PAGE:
The time has come to have an open and honest debate about short term solutions
Speaking after the Criminal Justice Joint Inspection published its report Impact of the pandemic on the Criminal Justice System today, the APCC's Lead for Criminal Justice David Lloyd said:
“Police and Crime Commissioners have had concerns about the backlog of cases in the criminal justice system for some time - even before Covid-19.
“But a bad situation has been made much worse as a result of the pandemic. As today’s report notes, the situation is now critical. We strongly support the report’s conclusion that there is a need for urgent and significant action to address the backlog in cases. Hundreds of thousands of victims’ lives are basically on hold. One can only imagine the impact where a case has been adjourned multiple times, or where victims are being told their case will not go to court until years after the offence occurred.
“There is a risk here, not just in terms of victims and witnesses but in wider public confidence in the criminal justice system. People will ask what is the point of reporting a crime to the police if it will take years for the case to go through the system?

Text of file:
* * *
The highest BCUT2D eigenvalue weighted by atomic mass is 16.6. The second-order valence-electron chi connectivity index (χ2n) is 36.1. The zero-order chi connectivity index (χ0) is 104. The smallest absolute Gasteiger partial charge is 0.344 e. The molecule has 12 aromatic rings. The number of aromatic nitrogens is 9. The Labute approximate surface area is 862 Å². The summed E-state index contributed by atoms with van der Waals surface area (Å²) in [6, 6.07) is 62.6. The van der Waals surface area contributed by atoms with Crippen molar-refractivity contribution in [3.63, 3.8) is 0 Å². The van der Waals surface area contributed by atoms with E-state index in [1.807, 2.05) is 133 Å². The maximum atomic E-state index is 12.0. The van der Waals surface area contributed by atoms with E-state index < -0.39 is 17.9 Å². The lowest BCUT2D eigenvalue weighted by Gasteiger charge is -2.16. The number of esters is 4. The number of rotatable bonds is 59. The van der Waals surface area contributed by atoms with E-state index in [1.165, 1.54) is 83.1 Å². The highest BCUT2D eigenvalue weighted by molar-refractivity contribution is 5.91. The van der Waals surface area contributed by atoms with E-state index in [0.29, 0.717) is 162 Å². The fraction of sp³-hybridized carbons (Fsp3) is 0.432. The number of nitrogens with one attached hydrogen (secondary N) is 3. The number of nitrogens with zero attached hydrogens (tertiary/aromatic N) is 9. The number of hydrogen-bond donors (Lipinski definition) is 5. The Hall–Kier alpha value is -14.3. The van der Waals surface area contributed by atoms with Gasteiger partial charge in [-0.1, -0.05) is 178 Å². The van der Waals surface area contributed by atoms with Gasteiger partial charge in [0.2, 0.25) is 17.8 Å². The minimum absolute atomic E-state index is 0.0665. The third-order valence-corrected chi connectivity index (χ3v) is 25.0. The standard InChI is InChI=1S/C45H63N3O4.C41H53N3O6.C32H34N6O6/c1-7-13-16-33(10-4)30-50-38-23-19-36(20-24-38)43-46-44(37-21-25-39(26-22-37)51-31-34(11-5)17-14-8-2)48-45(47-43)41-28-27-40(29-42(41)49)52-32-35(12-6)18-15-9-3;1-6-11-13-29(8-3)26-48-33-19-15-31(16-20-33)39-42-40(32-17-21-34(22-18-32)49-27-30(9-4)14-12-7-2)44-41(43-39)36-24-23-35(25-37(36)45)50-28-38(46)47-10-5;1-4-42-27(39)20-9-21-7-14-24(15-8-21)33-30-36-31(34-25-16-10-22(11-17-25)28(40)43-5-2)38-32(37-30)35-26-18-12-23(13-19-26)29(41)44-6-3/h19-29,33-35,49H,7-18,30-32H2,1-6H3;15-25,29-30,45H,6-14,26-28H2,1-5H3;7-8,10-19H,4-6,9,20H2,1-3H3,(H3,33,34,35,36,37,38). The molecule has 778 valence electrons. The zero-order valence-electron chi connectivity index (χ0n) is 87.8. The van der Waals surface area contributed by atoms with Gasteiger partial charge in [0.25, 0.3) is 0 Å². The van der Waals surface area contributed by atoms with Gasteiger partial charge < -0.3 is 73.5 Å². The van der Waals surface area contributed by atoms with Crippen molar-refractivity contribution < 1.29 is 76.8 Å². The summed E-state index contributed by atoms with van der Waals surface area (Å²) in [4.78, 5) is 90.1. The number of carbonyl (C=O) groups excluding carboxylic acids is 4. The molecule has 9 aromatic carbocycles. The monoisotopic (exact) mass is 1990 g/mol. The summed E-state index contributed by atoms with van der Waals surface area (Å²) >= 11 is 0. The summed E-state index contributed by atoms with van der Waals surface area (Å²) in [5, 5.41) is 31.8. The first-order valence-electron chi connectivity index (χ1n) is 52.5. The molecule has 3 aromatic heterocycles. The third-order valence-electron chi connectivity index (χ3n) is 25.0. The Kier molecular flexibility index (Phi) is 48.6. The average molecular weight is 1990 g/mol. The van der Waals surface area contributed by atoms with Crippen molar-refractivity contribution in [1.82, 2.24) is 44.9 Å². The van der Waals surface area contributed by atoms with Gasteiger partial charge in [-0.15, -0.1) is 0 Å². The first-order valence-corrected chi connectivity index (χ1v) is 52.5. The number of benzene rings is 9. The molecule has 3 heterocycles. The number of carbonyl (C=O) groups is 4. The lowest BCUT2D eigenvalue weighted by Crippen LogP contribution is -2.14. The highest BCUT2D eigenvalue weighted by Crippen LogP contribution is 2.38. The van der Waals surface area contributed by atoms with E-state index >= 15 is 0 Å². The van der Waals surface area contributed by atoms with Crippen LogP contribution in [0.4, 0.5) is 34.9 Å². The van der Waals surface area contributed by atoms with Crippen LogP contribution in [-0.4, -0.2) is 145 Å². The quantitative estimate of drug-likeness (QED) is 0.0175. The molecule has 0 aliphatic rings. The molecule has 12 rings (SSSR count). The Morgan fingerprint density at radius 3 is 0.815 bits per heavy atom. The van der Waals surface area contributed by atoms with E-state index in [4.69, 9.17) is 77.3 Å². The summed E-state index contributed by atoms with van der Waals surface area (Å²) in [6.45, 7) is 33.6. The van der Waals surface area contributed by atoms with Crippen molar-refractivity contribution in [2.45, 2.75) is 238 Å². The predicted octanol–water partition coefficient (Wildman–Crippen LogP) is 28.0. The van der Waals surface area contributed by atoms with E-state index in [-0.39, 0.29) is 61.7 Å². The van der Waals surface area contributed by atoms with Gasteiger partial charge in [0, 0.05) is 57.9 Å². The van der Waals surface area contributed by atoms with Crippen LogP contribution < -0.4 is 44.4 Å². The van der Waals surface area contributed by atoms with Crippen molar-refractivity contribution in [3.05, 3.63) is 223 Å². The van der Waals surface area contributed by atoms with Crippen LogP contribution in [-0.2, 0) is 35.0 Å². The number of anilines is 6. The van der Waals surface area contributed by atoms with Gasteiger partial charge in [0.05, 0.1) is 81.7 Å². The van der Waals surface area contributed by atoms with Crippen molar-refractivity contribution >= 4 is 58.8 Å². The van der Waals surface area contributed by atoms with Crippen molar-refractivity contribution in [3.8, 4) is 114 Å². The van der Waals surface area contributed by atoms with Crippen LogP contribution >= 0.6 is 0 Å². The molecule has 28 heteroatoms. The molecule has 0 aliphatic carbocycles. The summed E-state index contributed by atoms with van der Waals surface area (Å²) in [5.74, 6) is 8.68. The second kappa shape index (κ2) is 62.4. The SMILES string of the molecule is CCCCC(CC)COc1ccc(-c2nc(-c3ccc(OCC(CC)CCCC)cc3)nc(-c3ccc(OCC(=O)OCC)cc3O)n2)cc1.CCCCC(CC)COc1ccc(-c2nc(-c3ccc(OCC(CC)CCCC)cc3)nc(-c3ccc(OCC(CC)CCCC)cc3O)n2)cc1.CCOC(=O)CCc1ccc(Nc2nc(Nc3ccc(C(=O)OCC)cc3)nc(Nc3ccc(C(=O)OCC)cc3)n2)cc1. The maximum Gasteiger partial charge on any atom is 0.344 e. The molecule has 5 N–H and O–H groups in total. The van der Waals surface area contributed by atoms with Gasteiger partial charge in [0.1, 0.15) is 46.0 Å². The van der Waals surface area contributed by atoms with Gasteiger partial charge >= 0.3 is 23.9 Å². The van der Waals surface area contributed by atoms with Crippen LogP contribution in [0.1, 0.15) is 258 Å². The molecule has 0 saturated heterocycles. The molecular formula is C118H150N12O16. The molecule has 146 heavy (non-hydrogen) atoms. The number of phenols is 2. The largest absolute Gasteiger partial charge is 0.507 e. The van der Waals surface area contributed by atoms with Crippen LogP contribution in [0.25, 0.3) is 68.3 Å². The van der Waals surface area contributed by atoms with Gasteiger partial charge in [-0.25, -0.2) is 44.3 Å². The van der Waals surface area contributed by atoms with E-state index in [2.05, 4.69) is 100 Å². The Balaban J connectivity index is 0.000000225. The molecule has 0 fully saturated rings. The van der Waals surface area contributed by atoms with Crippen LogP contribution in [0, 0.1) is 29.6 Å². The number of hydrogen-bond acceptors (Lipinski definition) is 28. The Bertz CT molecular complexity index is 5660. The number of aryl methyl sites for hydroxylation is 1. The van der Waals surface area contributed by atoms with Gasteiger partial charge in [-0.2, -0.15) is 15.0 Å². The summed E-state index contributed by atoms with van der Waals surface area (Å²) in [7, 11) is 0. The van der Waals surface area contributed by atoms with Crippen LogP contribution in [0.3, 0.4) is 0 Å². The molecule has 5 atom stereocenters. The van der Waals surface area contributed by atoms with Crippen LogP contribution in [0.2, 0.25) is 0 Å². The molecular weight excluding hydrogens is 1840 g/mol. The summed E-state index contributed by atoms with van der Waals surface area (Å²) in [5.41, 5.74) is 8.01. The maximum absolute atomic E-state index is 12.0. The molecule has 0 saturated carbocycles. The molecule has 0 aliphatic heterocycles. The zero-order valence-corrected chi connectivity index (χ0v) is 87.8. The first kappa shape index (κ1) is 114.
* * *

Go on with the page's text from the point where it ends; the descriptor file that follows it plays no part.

“We acknowledge the huge efforts of HMCTS. Real progress has been made in the magistrates’ courts but the real concern for PCCs lies in the crown courts and specifically with the most serious and complex trial cases.
“Additional funding is extremely welcome but it will take time to mobilise resources. And the system still has to deal with limitations on capacity as a result of social distancing, plus the finite availability of legal advisors, staff, prosecutors, and judiciary.
“Similarly, innovative use of technology can assist but is not a silver bullet to address this backlog.
“We also need to seriously and urgently consider the options for changing the constraints and parameters HMCTS are operating under.
“The time has come to have an open and honest debate about more radical, short term, solutions. This may include changing how the system deals with crown court trials and the criteria for cases being sent to trial in crown court, for a time-limited period. The alternative is a backlog in the crown court which will take several years to clear; representing a failure of the system for victims, witnesses, and defendants.”